Monday August 21st 2023

Intolerant society creates additional strain on young people’s mental health

In the lead up to Wear It Purple Day on Friday 25th August, BEING wanted to get a better understanding of the lived experience of LGBTQIA+ young people and the impact of gender identity on their mental health. We spoke to Youth Peer Workers to learn from their experience and the people they work with.

BEING: “What additional mental health pressures do gender-diverse young people face and why?”

“In addition to all the normal challenges of being a teenager, and moving through high school, TAFE or other education, or entering the workforce, LGBTQIA+ young people also have the compounded force of moving through these experiences while having to constantly advocate for yourself (if you are ‘out’) or hide your true self from the world (if you are not ‘out’).”

“Many gender-diverse young people choose which parts of their life they are openly gender-diverse in, at times choosing to remain closeted to avoid the constant need for self-advocacy, at the expense of living as their true self.

“In the mental health service sphere, many young people may feel conflicted in disclosing their gender identities to clinicians and services in fear of experiencing invalidation of their gender identity and the violence inherent in dismissive attitudes and misgendering by staff.”

BEING: “How has the experience of being an LGBTQIA+ young person changed over the last couple of years?

“Over the last couple years, with the help of the internet, trans and gender-diverse identities have seen a boost in normalisation due to media representation such as in TV, music and social media. For example, the popular TV shows ‘Euphoria’ and ‘Heartstopper’ both feature transgender actors playing transgender characters; the indie alternative musicians Cavetown and Ethel Cain are known to be trans; and social media influencers AJ Clementine, Georgie Stone and Zoe Terakes are popular on Instagram and TikTok.”
“But increased visibility does not necessarily mean increased protection from harm. Though media representations certainly celebrate and validate trans existence, in the day-to-day, not much has radically changed.”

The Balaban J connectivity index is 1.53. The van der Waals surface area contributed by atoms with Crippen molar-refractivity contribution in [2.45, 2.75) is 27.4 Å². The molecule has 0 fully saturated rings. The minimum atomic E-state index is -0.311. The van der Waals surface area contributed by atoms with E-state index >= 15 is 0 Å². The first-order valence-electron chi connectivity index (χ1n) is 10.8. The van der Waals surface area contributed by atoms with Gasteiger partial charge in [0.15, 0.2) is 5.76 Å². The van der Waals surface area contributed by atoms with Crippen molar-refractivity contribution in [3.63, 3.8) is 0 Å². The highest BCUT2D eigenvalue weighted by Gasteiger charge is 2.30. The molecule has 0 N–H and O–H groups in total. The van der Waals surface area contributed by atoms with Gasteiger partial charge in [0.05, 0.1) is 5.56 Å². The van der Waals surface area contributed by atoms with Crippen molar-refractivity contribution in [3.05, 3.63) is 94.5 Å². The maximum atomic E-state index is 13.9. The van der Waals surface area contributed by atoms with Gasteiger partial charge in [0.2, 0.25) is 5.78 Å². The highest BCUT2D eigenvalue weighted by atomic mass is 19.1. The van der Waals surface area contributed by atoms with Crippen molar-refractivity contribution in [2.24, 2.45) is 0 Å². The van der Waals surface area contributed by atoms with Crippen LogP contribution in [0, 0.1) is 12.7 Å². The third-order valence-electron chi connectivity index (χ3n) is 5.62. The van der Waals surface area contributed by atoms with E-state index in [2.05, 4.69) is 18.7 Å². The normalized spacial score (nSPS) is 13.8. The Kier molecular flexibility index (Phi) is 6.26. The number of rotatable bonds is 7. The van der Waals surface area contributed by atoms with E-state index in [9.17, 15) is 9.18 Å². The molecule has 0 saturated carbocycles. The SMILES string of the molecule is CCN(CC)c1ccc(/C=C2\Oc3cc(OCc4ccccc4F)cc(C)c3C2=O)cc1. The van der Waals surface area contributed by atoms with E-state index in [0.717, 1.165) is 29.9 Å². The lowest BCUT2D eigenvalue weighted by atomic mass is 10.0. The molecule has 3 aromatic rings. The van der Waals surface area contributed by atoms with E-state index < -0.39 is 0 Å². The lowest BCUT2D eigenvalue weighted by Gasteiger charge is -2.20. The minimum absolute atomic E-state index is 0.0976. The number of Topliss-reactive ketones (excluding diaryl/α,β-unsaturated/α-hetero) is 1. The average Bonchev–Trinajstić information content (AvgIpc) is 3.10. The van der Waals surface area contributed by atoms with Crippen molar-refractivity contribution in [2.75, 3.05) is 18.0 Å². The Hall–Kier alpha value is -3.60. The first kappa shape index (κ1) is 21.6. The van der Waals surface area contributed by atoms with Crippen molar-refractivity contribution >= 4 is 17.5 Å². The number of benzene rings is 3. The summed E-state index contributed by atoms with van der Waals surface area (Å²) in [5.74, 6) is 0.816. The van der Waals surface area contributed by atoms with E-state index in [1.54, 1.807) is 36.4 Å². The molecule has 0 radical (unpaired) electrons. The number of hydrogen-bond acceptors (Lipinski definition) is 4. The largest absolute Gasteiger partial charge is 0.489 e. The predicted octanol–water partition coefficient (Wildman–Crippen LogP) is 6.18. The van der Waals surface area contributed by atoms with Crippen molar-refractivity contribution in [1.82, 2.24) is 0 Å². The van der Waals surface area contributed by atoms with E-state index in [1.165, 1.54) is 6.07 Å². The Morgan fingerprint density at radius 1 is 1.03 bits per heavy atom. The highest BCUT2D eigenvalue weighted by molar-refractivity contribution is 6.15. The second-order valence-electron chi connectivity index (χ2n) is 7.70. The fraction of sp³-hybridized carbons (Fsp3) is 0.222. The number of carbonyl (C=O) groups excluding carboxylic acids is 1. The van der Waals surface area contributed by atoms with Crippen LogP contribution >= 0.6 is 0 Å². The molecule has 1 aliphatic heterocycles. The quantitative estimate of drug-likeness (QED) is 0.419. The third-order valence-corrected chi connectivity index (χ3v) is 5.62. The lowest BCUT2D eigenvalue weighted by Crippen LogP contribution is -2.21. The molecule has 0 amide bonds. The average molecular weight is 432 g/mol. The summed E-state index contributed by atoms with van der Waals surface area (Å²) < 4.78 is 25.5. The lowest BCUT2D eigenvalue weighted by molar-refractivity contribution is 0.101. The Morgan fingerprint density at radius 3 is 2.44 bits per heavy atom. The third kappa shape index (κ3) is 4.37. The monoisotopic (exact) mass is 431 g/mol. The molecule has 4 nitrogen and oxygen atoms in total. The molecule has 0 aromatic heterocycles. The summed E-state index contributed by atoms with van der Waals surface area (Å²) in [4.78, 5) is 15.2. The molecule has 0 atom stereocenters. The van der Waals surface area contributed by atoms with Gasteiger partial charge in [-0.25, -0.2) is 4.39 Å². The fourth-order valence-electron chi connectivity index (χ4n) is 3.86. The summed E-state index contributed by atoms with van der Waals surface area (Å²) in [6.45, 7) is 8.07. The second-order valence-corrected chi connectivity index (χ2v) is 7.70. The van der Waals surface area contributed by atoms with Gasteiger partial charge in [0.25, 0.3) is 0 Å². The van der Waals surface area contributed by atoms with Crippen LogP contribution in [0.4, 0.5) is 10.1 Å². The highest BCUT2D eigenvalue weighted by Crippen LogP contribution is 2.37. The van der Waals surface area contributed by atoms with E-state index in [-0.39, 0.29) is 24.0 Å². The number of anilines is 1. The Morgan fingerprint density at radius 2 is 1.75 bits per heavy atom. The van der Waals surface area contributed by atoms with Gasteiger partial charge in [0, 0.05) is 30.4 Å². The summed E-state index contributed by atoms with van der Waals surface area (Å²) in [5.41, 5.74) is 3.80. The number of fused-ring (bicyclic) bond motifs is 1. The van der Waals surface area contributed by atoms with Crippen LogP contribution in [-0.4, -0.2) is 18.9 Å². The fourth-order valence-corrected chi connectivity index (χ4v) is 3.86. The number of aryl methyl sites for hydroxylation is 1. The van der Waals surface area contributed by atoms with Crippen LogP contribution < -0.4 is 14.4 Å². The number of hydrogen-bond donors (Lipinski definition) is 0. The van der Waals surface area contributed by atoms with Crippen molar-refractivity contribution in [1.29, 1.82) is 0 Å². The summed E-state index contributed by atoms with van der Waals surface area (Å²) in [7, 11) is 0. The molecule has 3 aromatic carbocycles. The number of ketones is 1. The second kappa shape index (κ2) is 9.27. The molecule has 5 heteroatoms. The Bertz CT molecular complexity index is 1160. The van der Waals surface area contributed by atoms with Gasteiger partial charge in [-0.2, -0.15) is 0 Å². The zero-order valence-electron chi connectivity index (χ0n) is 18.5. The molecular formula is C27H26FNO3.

BEING: “What message would young people most want to send to “the establishment” about their experience as a gender-diverse person, thinking specifically about the mental health system?

“Something I’ve seen echoed heaps by my gender-diverse young consumers in the past couple of years, is the desire for NSW mental health services to see trans young people for who they are: not as their assumed genders at birth or for their legal names, but as the people they present themselves to be.”
“The public mental healthcare system can be inherently invalidating: legal names are attached to MRNs, and nursing staff in management of medicolegal risks, when dispensing medication, must confirm with the individual their legal name. Bathrooms, if not gender-neutral, are gendered by “male” and “female”. At times in public inpatient adult units, the binary genders are separated.”
“More than anything, young people just want their experience and criticism of services that only offer inflexible gender binaries to be validated.”

BEING: “How do you think young people would like the rest of society to respond to “Wear it Purple Day?”

“That it’s not just Wear It Purple Day. They want the message of “wear it purple” to be recognsied every day, week and month of the year! Young gender-diverse people don’t just want to see token allyship one day in the year: the allyship must be year-round.”
“To be an ally, young people want to see their staff and clinicians actively work in referring to gender-diverse people accurately, correcting themselves when they get it wrong, and respecting the boundaries of young people when they are closeted to family.”
“And it’s okay to get it wrong; young people often times know when you’re trying, and when you’re not. Trans and gender-diverse young people are an incredibly resilient and capable bunch.”

Thanks to everyone who shared their experience in addressing these questions.